Even Prosecutors are Assumed Guilty When Arrested For DUI


On December 23, 2010, an Illinois State’s Attorney (prosecutor) was stopped by police after the police had received a phone call or calls that the prosecutor’s car was crossing the center line.  There is no information that the police officer who stopped the prosecutor actually saw any bad driving.  The prosecutor was arrested after he refused Field Sobriety Tests and he refused a breath test.  A few days after his arrest he was fired.  How’s that for Due Process?

What is wrong with this picture?  The guy is first convicted by the media.  He is then convicted by his employer – the County of Madison.  Is it the media’s job to convict?  How about the State’s Attorney in Madison County?  Is it their job to convict? No!  It’s the purview of the jury to determine someone’s guilty or innocence.

A journalist is supposed to write the facts and then let the public come to his or her own conclusion. The preamble to The Society of Professional Journalists provides “[m]embers of the Society of Professional Journalists believe that public enlightenment is the forerunner of justice and the foundation of democracy. The duty of the journalist is to further those ends by seeking truth and providing a fair and comprehensive account of events and issues. Conscientious journalists from all media and specialties strive to serve the public with thoroughness and honesty. Professional integrity is the cornerstone of a journalist’s credibility.” Do journalists, when reporting on crimes in general, seek the truth by providing a fair account?  Whether on TV or in the newspaper, the journalist typically convicts the accused without the all of the facts.

Journalists have an ethical duty to minimize harm to those being covered in a news report.  Do you really think they abide by that particular cannon of ethics?  I don’t think so.   As the Society of Professional Journalist provides;

“Journalists should:

  • Show compassion for those who may be affected adversely by news coverage. Use special sensitivity when dealing with children and inexperienced sources or subjects.
  • Be sensitive when seeking or using interviews or photographs of those affected by tragedy or grief.
  • Recognize that gathering and reporting information may cause harm or discomfort. Pursuit of the news is not a license for arrogance.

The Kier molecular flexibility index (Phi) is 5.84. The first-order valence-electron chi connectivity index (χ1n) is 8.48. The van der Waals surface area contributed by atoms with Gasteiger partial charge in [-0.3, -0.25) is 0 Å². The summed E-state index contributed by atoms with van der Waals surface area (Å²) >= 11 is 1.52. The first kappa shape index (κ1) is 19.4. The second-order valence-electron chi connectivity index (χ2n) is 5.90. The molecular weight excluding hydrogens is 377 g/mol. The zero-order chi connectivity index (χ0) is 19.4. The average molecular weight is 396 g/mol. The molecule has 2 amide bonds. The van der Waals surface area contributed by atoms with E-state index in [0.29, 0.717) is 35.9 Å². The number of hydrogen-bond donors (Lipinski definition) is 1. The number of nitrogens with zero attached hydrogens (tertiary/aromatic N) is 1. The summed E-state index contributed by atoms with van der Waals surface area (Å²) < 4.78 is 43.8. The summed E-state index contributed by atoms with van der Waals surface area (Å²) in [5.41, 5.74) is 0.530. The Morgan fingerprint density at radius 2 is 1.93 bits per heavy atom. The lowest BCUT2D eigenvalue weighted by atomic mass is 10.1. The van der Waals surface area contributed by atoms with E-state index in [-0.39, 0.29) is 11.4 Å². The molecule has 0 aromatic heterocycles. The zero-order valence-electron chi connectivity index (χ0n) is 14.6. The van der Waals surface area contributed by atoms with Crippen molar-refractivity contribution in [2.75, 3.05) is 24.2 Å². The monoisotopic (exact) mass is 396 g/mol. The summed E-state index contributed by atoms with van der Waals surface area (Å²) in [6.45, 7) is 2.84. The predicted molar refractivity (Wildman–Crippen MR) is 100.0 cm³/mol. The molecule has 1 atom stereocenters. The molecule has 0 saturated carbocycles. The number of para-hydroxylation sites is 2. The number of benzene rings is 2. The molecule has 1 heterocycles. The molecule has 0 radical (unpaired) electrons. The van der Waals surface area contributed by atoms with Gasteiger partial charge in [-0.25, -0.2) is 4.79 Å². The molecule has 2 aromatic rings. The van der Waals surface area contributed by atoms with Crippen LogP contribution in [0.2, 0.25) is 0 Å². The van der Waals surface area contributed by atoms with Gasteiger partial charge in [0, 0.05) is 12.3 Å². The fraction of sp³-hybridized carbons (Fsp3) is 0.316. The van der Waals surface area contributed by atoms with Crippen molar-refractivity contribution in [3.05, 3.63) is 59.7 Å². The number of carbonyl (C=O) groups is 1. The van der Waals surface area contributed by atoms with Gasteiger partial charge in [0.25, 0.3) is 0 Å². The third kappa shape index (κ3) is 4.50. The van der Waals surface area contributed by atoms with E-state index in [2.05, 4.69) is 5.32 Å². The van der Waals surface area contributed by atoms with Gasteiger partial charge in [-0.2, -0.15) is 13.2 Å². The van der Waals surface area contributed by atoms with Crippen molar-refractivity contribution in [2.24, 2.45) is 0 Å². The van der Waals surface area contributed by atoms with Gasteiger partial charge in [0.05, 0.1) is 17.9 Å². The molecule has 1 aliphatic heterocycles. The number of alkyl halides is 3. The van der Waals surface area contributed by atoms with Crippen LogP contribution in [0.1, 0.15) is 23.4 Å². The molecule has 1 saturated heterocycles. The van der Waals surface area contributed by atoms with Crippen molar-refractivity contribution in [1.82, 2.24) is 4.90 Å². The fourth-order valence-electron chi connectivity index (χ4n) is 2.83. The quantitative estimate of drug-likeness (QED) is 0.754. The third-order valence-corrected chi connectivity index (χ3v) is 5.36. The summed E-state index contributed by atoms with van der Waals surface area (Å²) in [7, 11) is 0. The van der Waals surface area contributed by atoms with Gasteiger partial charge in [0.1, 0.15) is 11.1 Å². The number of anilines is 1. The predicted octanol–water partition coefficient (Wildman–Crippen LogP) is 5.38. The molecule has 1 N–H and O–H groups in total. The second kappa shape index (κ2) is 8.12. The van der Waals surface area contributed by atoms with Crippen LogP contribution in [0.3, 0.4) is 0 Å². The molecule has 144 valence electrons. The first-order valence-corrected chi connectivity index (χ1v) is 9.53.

• Recognize that private people have a greater right to control information about themselves than do public officials and others who seek power, influence or attention. Only an overriding public need can justify intrusion into anyone’s privacy.
  • Show good taste. Avoid pandering to lurid curiosity.
  • Be cautious about identifying juvenile suspects or victims of sex crimes.
  • Be judicious about naming criminal suspects before the formal filing of charges.
  • Balance a criminal suspect’s fair trial rights with the public’s right to be informed.”

Let’s address the conduct of the prosecuting agency the accused “drunk driver” works for.  Excuse me.  Used to work for.  They fired this guy without abiding by the law they are supposed to uphold.  The prosecutor who is accused of DUI is presumed innocent until a jury of his peers says otherwise.  According to the National District Attorney’s Association, a prosecuting agency should promote public  confidence in our legal system.  Do you have confidence in our legal system when a prosecuting agency fires one of its own without Due Process?

The circumstances of this prosecutor is not unusual.  Thousands of people across the nation who are accused of DUI are presumed guilty by the media and by our prosecuting agencies.  Sometimes the government and media combine forces to convict.  Just look at those DUI commercials they put out.

Just imagine if both the media and prosecutors abided by their codes of ethics.  Maybe then a person accused of DUI would be presumed innocent.

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